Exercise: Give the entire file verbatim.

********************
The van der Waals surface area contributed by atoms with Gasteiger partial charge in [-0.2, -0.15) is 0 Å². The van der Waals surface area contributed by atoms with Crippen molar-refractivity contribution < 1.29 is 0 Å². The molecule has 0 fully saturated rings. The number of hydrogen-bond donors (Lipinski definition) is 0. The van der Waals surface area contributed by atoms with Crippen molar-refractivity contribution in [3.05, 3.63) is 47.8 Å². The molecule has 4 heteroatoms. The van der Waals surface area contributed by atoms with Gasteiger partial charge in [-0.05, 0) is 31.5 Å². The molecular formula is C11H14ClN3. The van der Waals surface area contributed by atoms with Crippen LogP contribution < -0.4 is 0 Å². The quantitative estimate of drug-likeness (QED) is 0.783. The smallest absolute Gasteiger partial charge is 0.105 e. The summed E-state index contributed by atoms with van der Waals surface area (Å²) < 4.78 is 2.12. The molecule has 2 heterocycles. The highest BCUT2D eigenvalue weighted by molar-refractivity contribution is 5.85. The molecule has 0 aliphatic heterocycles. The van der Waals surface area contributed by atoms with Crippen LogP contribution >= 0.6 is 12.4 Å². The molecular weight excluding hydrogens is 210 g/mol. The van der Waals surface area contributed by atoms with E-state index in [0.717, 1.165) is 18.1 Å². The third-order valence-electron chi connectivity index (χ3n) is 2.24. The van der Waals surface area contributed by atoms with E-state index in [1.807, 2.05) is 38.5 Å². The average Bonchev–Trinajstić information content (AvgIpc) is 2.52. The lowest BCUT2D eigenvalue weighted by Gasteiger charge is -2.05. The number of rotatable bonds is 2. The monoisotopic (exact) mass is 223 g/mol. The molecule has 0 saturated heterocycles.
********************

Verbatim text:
The van der Waals surface area contributed by atoms with Gasteiger partial charge in [-0.2, -0.15) is 0 Å². The van der Waals surface area contributed by atoms with Crippen molar-refractivity contribution < 1.29 is 0 Å². The molecule has 0 fully saturated rings. The number of hydrogen-bond donors (Lipinski definition) is 0. The van der Waals surface area contributed by atoms with Crippen molar-refractivity contribution in [3.05, 3.63) is 47.8 Å². The molecule has 4 heteroatoms. The van der Waals surface area contributed by atoms with Gasteiger partial charge in [-0.05, 0) is 31.5 Å². The molecular formula is C11H14ClN3. The van der Waals surface area contributed by atoms with Crippen LogP contribution < -0.4 is 0 Å². The quantitative estimate of drug-likeness (QED) is 0.783. The smallest absolute Gasteiger partial charge is 0.105 e. The summed E-state index contributed by atoms with van der Waals surface area (Å²) < 4.78 is 2.12. The molecule has 2 heterocycles. The highest BCUT2D eigenvalue weighted by molar-refractivity contribution is 5.85. The molecule has 0 aliphatic heterocycles. The van der Waals surface area contributed by atoms with Crippen LogP contribution >= 0.6 is 12.4 Å². The molecular weight excluding hydrogens is 210 g/mol. The van der Waals surface area contributed by atoms with E-state index in [0.717, 1.165) is 18.1 Å². The third-order valence-electron chi connectivity index (χ3n) is 2.24. The van der Waals surface area contributed by atoms with E-state index in [1.807, 2.05) is 38.5 Å². The average Bonchev–Trinajstić information content (AvgIpc) is 2.52. The lowest BCUT2D eigenvalue weighted by Gasteiger charge is -2.05. The number of rotatable bonds is 2. The monoisotopic (exact) mass is 223 g/mol. The molecule has 0 saturated heterocycles.